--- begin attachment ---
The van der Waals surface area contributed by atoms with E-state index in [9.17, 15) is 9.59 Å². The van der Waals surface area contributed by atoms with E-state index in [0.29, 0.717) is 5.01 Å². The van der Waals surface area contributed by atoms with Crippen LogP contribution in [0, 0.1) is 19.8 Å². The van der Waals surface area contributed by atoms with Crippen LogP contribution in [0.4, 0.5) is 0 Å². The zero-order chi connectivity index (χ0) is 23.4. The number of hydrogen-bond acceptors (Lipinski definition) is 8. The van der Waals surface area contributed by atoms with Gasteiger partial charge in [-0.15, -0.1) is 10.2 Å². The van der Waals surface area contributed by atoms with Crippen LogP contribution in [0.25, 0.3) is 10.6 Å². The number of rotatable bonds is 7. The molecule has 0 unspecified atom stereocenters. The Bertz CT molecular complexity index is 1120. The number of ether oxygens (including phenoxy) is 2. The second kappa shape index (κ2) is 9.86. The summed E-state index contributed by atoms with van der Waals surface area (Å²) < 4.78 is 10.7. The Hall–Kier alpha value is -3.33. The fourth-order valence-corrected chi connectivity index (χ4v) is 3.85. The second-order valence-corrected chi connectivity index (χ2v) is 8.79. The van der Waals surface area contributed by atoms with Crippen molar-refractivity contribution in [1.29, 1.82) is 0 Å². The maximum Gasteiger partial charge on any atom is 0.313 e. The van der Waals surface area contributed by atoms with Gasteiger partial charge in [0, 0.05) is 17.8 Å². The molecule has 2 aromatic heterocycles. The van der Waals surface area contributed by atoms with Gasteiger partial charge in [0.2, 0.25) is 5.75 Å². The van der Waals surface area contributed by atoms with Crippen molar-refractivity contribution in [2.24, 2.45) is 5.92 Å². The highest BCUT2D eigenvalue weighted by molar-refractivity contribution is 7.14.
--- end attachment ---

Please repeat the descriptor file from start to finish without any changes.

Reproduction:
The van der Waals surface area contributed by atoms with E-state index in [9.17, 15) is 9.59 Å². The van der Waals surface area contributed by atoms with E-state index in [0.29, 0.717) is 5.01 Å². The van der Waals surface area contributed by atoms with Crippen LogP contribution in [0, 0.1) is 19.8 Å². The van der Waals surface area contributed by atoms with Crippen LogP contribution in [0.4, 0.5) is 0 Å². The zero-order chi connectivity index (χ0) is 23.4. The number of hydrogen-bond acceptors (Lipinski definition) is 8. The van der Waals surface area contributed by atoms with Gasteiger partial charge in [-0.15, -0.1) is 10.2 Å². The van der Waals surface area contributed by atoms with Crippen LogP contribution in [0.25, 0.3) is 10.6 Å². The number of rotatable bonds is 7. The molecule has 0 unspecified atom stereocenters. The Bertz CT molecular complexity index is 1120. The number of ether oxygens (including phenoxy) is 2. The second kappa shape index (κ2) is 9.86. The summed E-state index contributed by atoms with van der Waals surface area (Å²) < 4.78 is 10.7. The Hall–Kier alpha value is -3.33. The fourth-order valence-corrected chi connectivity index (χ4v) is 3.85. The second-order valence-corrected chi connectivity index (χ2v) is 8.79. The van der Waals surface area contributed by atoms with Crippen molar-refractivity contribution in [1.29, 1.82) is 0 Å². The maximum Gasteiger partial charge on any atom is 0.313 e. The van der Waals surface area contributed by atoms with Gasteiger partial charge in [0, 0.05) is 17.8 Å². The molecule has 2 aromatic heterocycles. The van der Waals surface area contributed by atoms with Gasteiger partial charge in [0.2, 0.25) is 5.75 Å². The van der Waals surface area contributed by atoms with Crippen molar-refractivity contribution in [2.24, 2.45) is 5.92 Å². The highest BCUT2D eigenvalue weighted by molar-refractivity contribution is 7.14.